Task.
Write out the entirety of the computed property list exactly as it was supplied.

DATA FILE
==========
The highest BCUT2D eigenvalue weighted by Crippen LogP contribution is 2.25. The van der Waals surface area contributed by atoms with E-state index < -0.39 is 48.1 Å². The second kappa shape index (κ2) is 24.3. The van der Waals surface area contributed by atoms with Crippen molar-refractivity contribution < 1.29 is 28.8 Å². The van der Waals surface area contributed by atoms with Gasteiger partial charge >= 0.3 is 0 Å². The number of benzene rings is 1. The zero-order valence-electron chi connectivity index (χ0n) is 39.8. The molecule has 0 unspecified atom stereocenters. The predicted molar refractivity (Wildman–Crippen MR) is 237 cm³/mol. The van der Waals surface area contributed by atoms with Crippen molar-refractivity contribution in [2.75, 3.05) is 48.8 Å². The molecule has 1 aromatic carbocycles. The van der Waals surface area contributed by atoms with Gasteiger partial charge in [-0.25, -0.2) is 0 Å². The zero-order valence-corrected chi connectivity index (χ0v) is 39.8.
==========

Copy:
The highest BCUT2D eigenvalue weighted by Crippen LogP contribution is 2.25. The van der Waals surface area contributed by atoms with E-state index < -0.39 is 48.1 Å². The second kappa shape index (κ2) is 24.3. The van der Waals surface area contributed by atoms with Crippen molar-refractivity contribution < 1.29 is 28.8 Å². The van der Waals surface area contributed by atoms with Gasteiger partial charge >= 0.3 is 0 Å². The number of benzene rings is 1. The zero-order valence-electron chi connectivity index (χ0n) is 39.8. The molecule has 0 unspecified atom stereocenters. The predicted molar refractivity (Wildman–Crippen MR) is 237 cm³/mol. The van der Waals surface area contributed by atoms with Crippen molar-refractivity contribution in [2.75, 3.05) is 48.8 Å². The molecule has 1 aromatic carbocycles. The van der Waals surface area contributed by atoms with Gasteiger partial charge in [-0.25, -0.2) is 0 Å². The zero-order valence-corrected chi connectivity index (χ0v) is 39.8.